Reading through a few articles online, I ran across a headline that caught my attention. It read, “Big Online Retailer Loses $1.6 million From Pricing Error“. Basically, they had an error in a published price for an item and ended up having a ton of people show up demanding they comply with the advertised pricing on that item. As you can see, it cost them big time.
What is the True Cost of Employee Mistakes?
We all make mistakes! But, what happens when your employees make a mistake that ends up costing your company a lot of money? Well, if you don’t have Errors and Omission Insurance coverage it’s going to cost you a lot of money out of pocket. In some cases, it has even been known to put companies out of business.
In fact, you might have noticed now how many organizations put a sort of disclaimer in ads and other documents absolving themselves from blame for “Errors and Omissions”, or E&O’s. In fact, they’re potentially so costly that Business Errors and Omissions insurance is becoming increasingly common especially in professional practices.
The term is also sometimes used to refer to professional liability and malpractice insurance; the aim is to protect policyholders against legal actions seeking compensation for negligence — that’s the key word.
And the fact is that just about any company could theoretically be open to this type of lawsuit. Certainly, pretty much any type of consultancy, media or marketing business, and service provider (for example recruitment agencies or website designing and hosting companies) are potential targets.
Or how about a wedding planner who screws up and books the wrong venue or the wrong date, a freight agent who sends a consignment to the wrong place, a home inspector who overlooks an important defect, or a gardener who plows through your rare orchids with a lawnmower? Basically, if you provide a service to a client for a fee, you have an E&O risk. Think about it.
Common Errors and Omissions Claim Examples
There are many types of errors and omissions claims that customers can file against your small business. Some errors and omissions claim examples include your:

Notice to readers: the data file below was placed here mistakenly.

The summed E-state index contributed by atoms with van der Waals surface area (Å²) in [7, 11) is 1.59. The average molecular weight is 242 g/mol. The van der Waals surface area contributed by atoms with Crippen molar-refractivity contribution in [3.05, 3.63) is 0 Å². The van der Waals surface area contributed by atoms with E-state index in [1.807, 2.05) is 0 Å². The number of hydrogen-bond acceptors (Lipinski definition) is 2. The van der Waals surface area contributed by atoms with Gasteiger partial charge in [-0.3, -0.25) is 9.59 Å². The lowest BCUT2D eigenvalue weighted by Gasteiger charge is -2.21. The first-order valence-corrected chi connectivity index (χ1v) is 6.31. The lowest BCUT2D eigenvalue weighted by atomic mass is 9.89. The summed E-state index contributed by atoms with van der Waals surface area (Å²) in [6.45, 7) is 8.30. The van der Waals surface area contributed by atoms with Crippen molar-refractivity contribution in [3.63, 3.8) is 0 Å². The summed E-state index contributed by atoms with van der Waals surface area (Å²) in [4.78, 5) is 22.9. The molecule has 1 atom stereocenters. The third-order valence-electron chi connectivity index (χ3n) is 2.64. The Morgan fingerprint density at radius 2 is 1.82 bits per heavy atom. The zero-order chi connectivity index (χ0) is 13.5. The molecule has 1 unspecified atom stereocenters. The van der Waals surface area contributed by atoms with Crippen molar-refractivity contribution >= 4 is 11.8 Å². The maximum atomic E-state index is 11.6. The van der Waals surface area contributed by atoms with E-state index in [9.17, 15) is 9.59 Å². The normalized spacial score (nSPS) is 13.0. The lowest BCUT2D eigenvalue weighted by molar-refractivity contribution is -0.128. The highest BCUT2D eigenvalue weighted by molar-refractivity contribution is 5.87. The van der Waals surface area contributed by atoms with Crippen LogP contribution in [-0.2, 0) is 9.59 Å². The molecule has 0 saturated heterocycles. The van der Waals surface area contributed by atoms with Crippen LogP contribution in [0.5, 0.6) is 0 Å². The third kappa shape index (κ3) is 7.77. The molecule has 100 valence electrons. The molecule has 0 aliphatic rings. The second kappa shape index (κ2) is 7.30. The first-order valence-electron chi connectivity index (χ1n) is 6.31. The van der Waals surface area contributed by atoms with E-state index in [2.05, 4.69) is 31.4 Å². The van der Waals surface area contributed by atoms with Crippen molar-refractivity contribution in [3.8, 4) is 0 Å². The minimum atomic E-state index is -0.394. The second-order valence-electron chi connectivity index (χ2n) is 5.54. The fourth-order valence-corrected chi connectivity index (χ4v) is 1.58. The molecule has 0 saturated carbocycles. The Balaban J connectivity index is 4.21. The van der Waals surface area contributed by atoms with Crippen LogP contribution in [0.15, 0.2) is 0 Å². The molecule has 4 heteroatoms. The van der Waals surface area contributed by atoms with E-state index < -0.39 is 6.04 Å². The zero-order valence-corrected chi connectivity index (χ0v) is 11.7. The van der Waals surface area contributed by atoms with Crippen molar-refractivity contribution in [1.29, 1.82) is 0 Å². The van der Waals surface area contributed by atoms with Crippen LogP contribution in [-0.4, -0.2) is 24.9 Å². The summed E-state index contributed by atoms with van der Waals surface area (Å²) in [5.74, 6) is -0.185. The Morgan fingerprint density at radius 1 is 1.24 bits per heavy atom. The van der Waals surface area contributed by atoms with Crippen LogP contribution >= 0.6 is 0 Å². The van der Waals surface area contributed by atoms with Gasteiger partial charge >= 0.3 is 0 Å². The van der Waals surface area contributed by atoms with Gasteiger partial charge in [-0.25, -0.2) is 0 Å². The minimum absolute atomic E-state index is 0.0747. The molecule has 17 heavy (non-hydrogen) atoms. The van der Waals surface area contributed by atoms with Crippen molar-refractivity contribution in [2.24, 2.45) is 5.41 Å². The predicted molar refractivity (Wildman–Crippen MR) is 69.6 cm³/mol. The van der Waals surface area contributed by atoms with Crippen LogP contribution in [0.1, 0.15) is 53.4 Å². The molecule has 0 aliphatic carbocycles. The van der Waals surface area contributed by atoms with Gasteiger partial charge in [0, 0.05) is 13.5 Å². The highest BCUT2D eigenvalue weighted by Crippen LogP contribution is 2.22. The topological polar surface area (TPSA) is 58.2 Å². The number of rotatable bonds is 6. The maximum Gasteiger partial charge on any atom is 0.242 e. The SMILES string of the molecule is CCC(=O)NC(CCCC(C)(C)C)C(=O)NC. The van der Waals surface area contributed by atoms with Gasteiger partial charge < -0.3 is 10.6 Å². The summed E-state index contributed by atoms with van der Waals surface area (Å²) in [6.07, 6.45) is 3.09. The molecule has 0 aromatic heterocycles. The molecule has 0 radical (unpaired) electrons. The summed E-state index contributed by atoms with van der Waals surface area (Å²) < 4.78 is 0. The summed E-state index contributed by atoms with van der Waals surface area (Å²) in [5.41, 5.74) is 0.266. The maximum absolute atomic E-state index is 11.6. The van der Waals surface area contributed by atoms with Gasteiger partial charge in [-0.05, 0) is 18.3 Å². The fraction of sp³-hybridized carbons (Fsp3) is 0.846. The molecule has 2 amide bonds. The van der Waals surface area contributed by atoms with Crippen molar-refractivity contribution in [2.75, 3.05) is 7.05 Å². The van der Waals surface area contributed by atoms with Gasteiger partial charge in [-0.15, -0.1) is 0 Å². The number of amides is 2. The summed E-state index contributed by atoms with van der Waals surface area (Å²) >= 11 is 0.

- Accountant providing inaccurate financial advice to your clients. As a result, they file a claim against you.
- Interior designer using the wrong colors to repaint a client’s room. When your client sees it, they file a claim against your small business for breach of contract and to pay for the materials to restore the color.
- Real estate agent forgetting to include important details about a home. The buyer files a claim against your real estate firm for negligence.
- Marketing consultant providing advice that caused your client to lose money on their product or service. They file a claim against your marketing company as a result.
- Tax preparer making a calculation error which caused your client to have to pay a penalty. As a result, they sue your accounting firm.
- Public relations firm creating a communication strategy for another business to improve its reputation. Instead, it causes a negative reaction, and the business owner sues after seeing a decrease in sales.
When Do I Need Business Errors and Omissions Coverage?
TODAY!!! The time to take out your policy is as soon as possible, not least because it probably won’t cover errors that pre-date the policy, even if the lawsuit arises after the policy is activated. Also, some business contracts with clients may actually stipulate that E&O insurance is in place, while in other cases, knowing that you do have coverage in place is a good customer service point.
Looked at from the other end of the telescope, even if your business is unlikely to require this type of coverage, it’s worth checking that the professionals and service providers with whom you deal do. Otherwise, in the unfortunate event that they let you down, you may find them unable to compensate you for any loss you suffer.
If you do need this kind of coverage, or know someone who might, it’s important to stress that a business owner’s policy (BOP) or general business liability policy usually do not include coverage for professional liability.